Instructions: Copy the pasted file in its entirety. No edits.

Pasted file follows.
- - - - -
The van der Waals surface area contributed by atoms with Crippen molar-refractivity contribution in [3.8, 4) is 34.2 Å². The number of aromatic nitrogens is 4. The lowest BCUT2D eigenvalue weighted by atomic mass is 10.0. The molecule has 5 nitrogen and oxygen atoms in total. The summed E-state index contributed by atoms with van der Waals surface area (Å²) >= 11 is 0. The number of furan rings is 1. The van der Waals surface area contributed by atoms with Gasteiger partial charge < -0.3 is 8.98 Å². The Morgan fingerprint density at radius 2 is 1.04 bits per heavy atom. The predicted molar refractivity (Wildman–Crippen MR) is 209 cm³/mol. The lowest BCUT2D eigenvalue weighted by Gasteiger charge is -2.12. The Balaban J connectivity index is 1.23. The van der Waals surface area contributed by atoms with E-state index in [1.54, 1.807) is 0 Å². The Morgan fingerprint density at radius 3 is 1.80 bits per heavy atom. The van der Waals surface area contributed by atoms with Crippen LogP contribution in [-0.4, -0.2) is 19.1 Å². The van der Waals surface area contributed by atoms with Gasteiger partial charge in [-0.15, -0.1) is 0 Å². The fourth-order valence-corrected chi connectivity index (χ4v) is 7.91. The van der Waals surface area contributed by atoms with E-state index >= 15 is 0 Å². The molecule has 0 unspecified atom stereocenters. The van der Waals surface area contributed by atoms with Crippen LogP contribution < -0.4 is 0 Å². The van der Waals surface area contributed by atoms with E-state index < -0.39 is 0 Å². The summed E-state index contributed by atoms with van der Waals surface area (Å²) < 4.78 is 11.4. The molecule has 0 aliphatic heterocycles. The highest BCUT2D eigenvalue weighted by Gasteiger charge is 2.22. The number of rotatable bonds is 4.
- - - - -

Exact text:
The van der Waals surface area contributed by atoms with Crippen molar-refractivity contribution in [3.8, 4) is 34.2 Å². The number of aromatic nitrogens is 4. The lowest BCUT2D eigenvalue weighted by atomic mass is 10.0. The molecule has 5 nitrogen and oxygen atoms in total. The summed E-state index contributed by atoms with van der Waals surface area (Å²) >= 11 is 0. The number of furan rings is 1. The van der Waals surface area contributed by atoms with Gasteiger partial charge < -0.3 is 8.98 Å². The Morgan fingerprint density at radius 2 is 1.04 bits per heavy atom. The predicted molar refractivity (Wildman–Crippen MR) is 209 cm³/mol. The lowest BCUT2D eigenvalue weighted by Gasteiger charge is -2.12. The Balaban J connectivity index is 1.23. The van der Waals surface area contributed by atoms with E-state index in [1.54, 1.807) is 0 Å². The Morgan fingerprint density at radius 3 is 1.80 bits per heavy atom. The van der Waals surface area contributed by atoms with Crippen LogP contribution in [-0.4, -0.2) is 19.1 Å². The van der Waals surface area contributed by atoms with Gasteiger partial charge in [-0.15, -0.1) is 0 Å². The fourth-order valence-corrected chi connectivity index (χ4v) is 7.91. The van der Waals surface area contributed by atoms with E-state index >= 15 is 0 Å². The molecule has 0 unspecified atom stereocenters. The van der Waals surface area contributed by atoms with Crippen LogP contribution < -0.4 is 0 Å². The van der Waals surface area contributed by atoms with E-state index < -0.39 is 0 Å². The summed E-state index contributed by atoms with van der Waals surface area (Å²) < 4.78 is 11.4. The molecule has 0 aliphatic heterocycles. The highest BCUT2D eigenvalue weighted by Gasteiger charge is 2.22. The number of rotatable bonds is 4.